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Semiconductor chip shortage slows output at Chicago’s Ford plant

Two of three shifts will be idled for a week as the company deals with a lack of semiconductors.

The Ford plant at 12600 S. Torrence Ave. as seen last May.
The Ford plant at 12600 S. Torrence Ave. as seen last May.

The global shortage of semiconductor chips plaguing the auto industry has forced Ford to curtail operations at its Chicago assembly plant for a week.

The company confirmed Friday that it will idle two of three shifts at the plant, 12600 S. Torrence Ave. It will operate at reduced capacity the week of Feb. 1.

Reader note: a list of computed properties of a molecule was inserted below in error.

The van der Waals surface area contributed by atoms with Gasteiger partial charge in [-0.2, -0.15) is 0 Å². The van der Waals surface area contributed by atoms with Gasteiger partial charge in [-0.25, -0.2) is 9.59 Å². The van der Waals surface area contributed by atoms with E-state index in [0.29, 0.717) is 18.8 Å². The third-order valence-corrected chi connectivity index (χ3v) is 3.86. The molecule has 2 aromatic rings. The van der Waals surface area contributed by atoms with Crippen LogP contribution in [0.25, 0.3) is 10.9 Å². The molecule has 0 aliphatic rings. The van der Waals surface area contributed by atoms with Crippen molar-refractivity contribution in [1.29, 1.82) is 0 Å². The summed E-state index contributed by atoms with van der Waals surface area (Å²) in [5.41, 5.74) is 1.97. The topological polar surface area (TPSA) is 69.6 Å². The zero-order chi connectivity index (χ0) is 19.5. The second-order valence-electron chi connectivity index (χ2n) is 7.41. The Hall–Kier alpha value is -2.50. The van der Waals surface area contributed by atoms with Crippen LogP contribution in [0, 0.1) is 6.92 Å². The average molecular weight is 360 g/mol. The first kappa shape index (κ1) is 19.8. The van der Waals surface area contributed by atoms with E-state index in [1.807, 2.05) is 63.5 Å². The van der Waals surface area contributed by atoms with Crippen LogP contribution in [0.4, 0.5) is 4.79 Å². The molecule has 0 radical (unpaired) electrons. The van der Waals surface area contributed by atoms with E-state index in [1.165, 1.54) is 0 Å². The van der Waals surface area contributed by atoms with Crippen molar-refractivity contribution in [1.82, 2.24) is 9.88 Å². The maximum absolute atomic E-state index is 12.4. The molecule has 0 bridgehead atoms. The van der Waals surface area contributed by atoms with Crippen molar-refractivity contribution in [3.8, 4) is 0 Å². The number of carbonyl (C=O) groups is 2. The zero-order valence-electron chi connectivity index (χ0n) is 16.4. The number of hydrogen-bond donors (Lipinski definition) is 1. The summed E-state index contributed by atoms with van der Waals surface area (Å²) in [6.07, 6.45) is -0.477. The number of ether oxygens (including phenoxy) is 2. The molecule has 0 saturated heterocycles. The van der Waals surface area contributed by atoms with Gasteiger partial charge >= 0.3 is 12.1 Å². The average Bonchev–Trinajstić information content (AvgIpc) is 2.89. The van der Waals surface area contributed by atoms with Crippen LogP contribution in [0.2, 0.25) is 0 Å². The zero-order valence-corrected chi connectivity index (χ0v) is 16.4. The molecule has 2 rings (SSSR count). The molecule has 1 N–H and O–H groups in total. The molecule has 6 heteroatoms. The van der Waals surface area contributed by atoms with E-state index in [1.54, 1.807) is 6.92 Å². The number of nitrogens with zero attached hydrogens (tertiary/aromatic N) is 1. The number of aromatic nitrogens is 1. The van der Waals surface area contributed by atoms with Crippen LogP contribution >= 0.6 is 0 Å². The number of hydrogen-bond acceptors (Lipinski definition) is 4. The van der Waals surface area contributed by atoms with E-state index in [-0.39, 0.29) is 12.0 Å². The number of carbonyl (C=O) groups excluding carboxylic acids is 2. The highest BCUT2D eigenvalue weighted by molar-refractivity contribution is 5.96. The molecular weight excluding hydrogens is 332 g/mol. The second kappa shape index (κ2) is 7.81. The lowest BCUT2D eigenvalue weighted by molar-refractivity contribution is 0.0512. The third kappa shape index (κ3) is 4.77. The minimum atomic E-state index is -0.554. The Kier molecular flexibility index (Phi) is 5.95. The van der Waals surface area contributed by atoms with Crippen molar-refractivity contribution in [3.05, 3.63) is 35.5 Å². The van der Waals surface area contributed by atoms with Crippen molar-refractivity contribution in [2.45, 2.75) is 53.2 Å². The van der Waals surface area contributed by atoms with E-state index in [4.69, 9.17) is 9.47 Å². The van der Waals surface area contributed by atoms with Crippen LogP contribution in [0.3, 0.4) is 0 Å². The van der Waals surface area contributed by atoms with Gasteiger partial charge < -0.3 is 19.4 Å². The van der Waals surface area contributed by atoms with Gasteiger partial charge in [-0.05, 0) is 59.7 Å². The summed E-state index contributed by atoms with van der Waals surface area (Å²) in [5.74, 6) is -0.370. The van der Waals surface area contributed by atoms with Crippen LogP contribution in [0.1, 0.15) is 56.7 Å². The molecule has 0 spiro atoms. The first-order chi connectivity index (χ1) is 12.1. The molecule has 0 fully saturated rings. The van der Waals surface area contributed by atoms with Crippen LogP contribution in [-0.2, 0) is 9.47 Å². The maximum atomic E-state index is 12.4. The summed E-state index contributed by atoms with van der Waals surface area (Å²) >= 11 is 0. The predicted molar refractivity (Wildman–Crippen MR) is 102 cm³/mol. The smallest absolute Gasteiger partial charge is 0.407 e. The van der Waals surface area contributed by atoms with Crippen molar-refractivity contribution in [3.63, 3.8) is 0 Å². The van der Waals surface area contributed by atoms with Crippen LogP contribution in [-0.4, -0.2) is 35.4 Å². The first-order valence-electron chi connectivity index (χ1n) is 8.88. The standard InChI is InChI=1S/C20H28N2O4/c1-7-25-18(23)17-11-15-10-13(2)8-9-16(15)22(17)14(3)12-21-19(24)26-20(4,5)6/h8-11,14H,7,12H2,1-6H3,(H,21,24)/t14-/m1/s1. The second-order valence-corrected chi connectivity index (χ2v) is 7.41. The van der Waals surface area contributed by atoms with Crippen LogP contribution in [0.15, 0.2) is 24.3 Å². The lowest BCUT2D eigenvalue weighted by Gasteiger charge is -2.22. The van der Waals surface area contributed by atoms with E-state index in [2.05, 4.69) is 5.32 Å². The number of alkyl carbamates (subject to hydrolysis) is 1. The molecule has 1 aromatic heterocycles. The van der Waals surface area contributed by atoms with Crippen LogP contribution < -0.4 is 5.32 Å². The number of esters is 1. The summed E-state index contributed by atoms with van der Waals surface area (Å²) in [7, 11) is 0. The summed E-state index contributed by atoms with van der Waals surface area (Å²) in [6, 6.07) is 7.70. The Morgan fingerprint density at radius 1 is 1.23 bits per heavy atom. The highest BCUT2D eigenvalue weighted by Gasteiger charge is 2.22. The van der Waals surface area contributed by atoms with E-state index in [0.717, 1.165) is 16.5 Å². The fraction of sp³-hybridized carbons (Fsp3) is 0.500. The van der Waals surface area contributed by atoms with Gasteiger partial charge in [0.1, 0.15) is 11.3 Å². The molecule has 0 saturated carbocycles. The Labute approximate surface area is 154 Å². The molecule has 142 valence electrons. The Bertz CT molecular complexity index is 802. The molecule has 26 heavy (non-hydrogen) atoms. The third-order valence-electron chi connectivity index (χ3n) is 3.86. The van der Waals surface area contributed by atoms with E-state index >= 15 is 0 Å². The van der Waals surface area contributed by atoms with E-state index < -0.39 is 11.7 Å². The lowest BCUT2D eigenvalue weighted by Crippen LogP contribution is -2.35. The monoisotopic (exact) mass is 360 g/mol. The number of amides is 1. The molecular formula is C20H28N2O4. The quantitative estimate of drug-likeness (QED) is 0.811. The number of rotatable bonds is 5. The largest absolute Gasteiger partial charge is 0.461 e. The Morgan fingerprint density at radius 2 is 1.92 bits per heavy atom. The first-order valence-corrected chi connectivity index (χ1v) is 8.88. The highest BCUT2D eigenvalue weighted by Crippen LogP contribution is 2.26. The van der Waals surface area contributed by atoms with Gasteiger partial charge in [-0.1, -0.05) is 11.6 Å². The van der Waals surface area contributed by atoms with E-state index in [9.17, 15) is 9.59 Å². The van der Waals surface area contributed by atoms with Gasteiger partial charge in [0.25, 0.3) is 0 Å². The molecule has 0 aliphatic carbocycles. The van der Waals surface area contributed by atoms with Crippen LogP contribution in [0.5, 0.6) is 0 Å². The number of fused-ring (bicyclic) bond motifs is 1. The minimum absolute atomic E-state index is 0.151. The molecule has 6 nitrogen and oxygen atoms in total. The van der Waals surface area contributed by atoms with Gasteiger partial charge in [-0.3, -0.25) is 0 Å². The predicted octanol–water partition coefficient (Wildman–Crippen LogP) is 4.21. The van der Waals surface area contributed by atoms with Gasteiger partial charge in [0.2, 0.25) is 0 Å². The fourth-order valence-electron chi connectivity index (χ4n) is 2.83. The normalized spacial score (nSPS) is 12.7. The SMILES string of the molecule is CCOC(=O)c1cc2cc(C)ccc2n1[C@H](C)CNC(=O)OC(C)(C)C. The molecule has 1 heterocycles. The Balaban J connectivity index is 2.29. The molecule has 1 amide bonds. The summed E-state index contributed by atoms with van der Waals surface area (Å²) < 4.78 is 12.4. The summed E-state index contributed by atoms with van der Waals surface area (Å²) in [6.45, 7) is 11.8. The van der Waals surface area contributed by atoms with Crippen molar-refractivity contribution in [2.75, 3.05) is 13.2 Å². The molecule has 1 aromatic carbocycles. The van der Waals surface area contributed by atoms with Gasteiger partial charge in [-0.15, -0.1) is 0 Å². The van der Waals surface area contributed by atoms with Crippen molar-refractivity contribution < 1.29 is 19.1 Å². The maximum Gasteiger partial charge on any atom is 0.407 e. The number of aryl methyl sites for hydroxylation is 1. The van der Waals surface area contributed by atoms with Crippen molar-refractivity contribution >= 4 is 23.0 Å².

The move will reduce production of the Ford Explorer and Lincoln Aviator. The company said its hourly workers with at least a year of service and represented by the United Auto Workers get about 75% of gross pay while the plant is down.

“We are working closely with suppliers to address potential production constraints tied to the global semiconductor shortage and working to prioritize key vehicle lines for production, making the most of our semiconductor allocation,” a statement from Ford said.

The Chicago plant has 5,300 hourly workers.

Ford has ordered a similar one-week shutdown at plants in Louisville, Kentucky and Oakville, Ontario. Besides the semiconductor shortage, it’s also working to fix a production problem in Oakville, the company said.

The Ford Escape and Lincoln Corsair are made in Louisville. Oakville produces the Ford Edge and Lincoln Nautilus.